What weighs an ounce in the morning, weighs a pound at night. A pint is a pound the whole world round. Allah reckons not against a man's allotted time the days he spends in the chase. If there's only one, it isn't a track, it's an accident. Better safe than sorry. No smoke without fire. ^ The blue jay doesn't scream without reason. The worm don't see nuffin pretty 'bout de robin's song. — (Darkey.) Ducks flying overhead in the woods are generally pointed for water. If the turtles on a log are dry, they have been there half an hour or more, which means no one has been near to alarm them. Cobwebs across a hole mean nothing inside. 83)


(See " Two Little Savages," 1903) The height of a tree is easily measured when on a level, open place, by measuring the length of its shadow, then comparing that with your own shadow, or that of a 10- foot pole. r Thus, the 10- foot pole is casting a 15-foot shadow, and the tree's shadow is 150 feet long, apply the simple rule of three:.

: 150 : : 10 :x = 100 

But it is seldom so easy, and the good old rule of the triangle can be safely counted on : Get a hundred or more feet from your tree, on open ground, as nearly as possible on the level of its base. Set up a 10- foot pole (AB). Then mark the spot where the exact line from the top of the tree over the top of the pole touches the ground (C). Now, measure the distance from that spot (C) to the foot of the 10- foot pole (B) ; suppose it is 20 feet. Measure also the distance from that spot (C) to the base of the tree (D) ; suppose it is 120 feet, then your problem is :

: 10 :: 120 : x = 60 

i.e., if at that angle 20 feet from the eye gives 10 feet elevation, 120 feet must give 60. 84) 68 BOY SCOUTS OF AMERICA To make a right angle, make a triangle whose sides are ex- actly 6, 8, and lo feet or inches each (or multiples of these). The angle opposite the lo must be a true right-angle. There are many ways of measuring distance across rivers, etc., without crossing. The simplest, perhaps, is by the equi- lateral triangle. Cut three poles of exactly equal length; peg them together into a triangle. Lay this on the bank of the river so one side points to some point on the opposite bank. Drive in three pegs to mark the exact points of this triangle (A,B,C). Then move it along the bank until you find a place (F,E,G) where its base is on line with the two pegs, w^here the base used to be, and one side in line with the point across the river (D). The width of the river is seven-eighths of the base of this great tri- angle. Another method is by the isosceles triangle. Make a right- angled triangle as above, with sides 6, 8, and lo feet (A,B,C) ; then, after firmly fixing the right-angle, cut down the 8-foot side to 6 feet, and saw off the lo-foot side to fit. Place this with the side D B on the river bank in line with the sight object (X) across. Put three pegs to mark the three corner places. Then take the triangle along the bank in the direction of C until C D' 85) BOY SCOUTS OF AMERICA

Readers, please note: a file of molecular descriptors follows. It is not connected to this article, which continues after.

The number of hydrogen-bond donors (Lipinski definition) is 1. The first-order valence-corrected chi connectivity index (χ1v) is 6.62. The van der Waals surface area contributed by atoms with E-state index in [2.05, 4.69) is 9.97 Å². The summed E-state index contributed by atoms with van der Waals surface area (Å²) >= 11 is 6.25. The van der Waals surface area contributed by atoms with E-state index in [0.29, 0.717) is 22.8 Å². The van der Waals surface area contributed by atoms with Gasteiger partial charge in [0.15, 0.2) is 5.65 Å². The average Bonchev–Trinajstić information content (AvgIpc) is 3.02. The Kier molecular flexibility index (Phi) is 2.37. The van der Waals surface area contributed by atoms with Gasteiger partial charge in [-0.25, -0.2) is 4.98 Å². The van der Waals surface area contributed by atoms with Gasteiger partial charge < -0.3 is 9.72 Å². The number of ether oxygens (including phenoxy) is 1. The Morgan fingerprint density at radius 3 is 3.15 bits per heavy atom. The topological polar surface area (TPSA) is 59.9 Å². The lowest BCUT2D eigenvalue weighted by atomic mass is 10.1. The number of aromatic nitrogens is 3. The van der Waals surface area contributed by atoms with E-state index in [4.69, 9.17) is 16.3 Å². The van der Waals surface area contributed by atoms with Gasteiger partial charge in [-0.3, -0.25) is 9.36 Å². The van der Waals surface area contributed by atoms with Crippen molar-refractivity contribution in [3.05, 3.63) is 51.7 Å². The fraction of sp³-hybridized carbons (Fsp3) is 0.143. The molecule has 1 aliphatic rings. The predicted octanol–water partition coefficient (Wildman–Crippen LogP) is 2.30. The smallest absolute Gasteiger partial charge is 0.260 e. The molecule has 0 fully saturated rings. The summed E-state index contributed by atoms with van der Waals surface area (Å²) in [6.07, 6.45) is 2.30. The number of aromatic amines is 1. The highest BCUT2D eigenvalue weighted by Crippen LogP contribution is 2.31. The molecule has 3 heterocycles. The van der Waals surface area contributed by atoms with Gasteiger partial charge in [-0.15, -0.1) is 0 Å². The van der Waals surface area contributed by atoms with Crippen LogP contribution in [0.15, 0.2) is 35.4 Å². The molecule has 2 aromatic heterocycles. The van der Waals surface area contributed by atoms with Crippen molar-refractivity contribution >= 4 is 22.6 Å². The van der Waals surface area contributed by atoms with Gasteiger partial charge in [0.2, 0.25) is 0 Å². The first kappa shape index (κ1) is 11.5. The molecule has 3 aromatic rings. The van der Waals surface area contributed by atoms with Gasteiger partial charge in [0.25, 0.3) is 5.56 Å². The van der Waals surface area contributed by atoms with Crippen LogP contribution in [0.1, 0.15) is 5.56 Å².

are in line with the sight object, while B' C is in line with the pegs h c. Then the length of the long base BC^ will equal the dis- tance from B to X. B




'A X^^ ^v^ ^v ift. To make a right angle To measure the space between two distant objects, D and E. Line A B on one, then move this right-angled triangle until F G is lined on the other, with B G in line with G H. B G equals the space between D and E then. If the distance is considerable, it may be measured sometimes by sound. Thus, when a gun is fired, a man is chopping, or a dog barking, count the seconds between the sight and the sound of the blow and multiply by 1,100 feet, which is the distance sound travels in a second. Occasionally, the distance of an upright bank, cliff, or build- ing can be measured by the echo. Half the seconds between shout and echo, multiplied by 1,100, gives the distance in feet. 86) 70 BOY SCOUTS OF AMERICA The usual way to estimate long distances is by the time they take to cover. Thus, a good canoe on dead water goes 4 to 5 iluT-- ^ ; V ^'/S 'x..<«^^^ miles an hour. A man afoot walks 3^ miles an hour on good roads. A packtrain goes 2>4 miles an hour, or perhaps only ij4 on the mountain trails. A man's thumb is an inch wide. Span of thumb and longest finger, 9 inches. Brisk walking pace is i yard. 87)



As a rule, it is better to go on a trip with a definite object. If you go with a general vague determination to get healthy, you are likely to think too much about it. It is better to live correctly, and safely assume that you will be healthier for the trip. To illustrate : One of my trips was made to determine the existence of Wood Buffalo on the Great Slave River; another to prove that the Canadian Fauna reached the Lake of the Woods. Some of my friends have made trips to win the badge of expert canoe-man; others for the camper badge, and so forth.

Many mothers ask with fear, "Won't my boy catch cold, if he camps out?" This is the last and least of dangers. Almost never does one catch cold in camp. I have found it much more likely that boys suffer through irregular hours of eating and sleeping; but these are troubles that the camp discipline is designed to meet.